The Year of Leila de Lima


Senator Leila de Lima has just been named one of Foreign Policy magazine's 100 Global Thinkers for 2016. We thought it fitting to include this piecepublished in our December 2016 issue as part of our Naughty or Nice serieshere on our website.

The former chair of the Commission on Human Rights and the former Secretary of Justice has had a tumultuous start to her career as a neophyte Senator: She unfortunately got in President Duterte’s considerable crosshairs when she’d dared question the rise of extrajudicial killings since the start of his term. Manifestations of his ire that someone from another branch of government dared exercise checks and balances against his branch of government ran the spectrum—but, most tellingly, what stuck among the Filipino people were his insults regarding her appearance and allegations of her starring in sex tapes with inappropriate menfolk. Because you naturally combat valid criticisms regarding the bloodshed in your fledgling administration with attacks on your critic’s personal life.

As Chair of the Senate Committee of Justice and Human Rights, she led one of the few government bodies willing to publicly probe the implications of the drug war under which these murders were being executed, and lending credence to the Davao Death Squad that’s shrouded President Duterte’s reputation as an iron fist in his home city. Before her investigation gained ground, however, she was ousted by her colleagues and duly replaced with a man who’d once announced his desire to suspend the writ of habeas corpus. Because that’s what heading a committee that covers issues of justice and human rights seems to call for, according to our esteemed Senate.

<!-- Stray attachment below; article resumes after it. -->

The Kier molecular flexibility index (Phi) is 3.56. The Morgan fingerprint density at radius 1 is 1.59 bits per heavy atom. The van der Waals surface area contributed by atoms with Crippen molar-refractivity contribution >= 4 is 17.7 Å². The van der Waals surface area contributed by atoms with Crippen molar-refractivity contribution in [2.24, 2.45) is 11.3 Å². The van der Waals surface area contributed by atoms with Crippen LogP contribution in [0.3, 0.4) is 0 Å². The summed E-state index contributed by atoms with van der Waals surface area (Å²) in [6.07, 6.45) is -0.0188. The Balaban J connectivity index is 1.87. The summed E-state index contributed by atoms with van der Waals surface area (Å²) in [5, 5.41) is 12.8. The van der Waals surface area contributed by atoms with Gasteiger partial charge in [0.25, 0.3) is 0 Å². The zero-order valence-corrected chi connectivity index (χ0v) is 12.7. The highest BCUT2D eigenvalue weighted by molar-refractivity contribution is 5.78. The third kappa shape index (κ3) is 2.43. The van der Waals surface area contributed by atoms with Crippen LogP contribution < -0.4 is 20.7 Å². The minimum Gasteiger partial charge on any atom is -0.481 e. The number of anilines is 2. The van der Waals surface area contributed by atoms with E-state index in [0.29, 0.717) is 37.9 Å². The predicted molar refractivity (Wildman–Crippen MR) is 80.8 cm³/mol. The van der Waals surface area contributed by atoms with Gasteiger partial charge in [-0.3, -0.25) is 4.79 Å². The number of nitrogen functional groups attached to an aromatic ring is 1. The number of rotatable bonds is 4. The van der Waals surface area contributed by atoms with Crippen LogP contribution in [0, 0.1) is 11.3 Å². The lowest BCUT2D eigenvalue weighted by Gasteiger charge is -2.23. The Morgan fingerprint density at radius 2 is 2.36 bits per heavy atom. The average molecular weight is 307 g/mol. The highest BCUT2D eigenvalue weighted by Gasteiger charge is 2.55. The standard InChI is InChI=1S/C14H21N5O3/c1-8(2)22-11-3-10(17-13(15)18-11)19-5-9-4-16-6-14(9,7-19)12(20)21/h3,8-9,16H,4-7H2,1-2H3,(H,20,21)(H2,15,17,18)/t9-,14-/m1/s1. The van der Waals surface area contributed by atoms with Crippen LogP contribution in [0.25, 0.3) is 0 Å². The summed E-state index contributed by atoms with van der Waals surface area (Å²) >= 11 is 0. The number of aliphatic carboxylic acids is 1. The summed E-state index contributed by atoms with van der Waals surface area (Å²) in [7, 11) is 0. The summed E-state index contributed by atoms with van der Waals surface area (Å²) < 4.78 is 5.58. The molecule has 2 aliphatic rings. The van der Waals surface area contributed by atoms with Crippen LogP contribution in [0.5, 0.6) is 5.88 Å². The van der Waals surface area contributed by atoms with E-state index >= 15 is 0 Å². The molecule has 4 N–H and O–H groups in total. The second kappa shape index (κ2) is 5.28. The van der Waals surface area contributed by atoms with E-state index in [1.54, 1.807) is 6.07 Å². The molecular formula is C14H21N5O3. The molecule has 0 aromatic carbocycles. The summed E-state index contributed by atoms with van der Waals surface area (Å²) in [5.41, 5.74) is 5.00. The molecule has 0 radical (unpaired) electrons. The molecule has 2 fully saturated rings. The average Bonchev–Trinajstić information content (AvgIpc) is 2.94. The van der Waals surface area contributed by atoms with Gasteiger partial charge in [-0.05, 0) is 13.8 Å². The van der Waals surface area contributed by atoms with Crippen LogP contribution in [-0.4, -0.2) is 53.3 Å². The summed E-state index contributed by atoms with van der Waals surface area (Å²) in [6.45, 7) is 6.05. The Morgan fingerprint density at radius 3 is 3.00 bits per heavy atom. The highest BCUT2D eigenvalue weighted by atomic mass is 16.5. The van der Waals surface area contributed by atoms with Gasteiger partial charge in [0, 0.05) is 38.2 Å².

Senator de Lima has admitted to her relationship with her former driver Ronnie Dayan, who President Duterte has accused, in quite a presidential fashion, of receiving drug money for the Senator.

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About The Author
Sasha Martinez
Sasha Martinez served as the head writer and social media director for the PCDSPO. She regularly reviews books for Esquire, and has also contributed fiction to the magazine. Her short stories have been honored by the Philippines Free Press and the Carlos Palanca Memorial Foundation, among other literary institutions.
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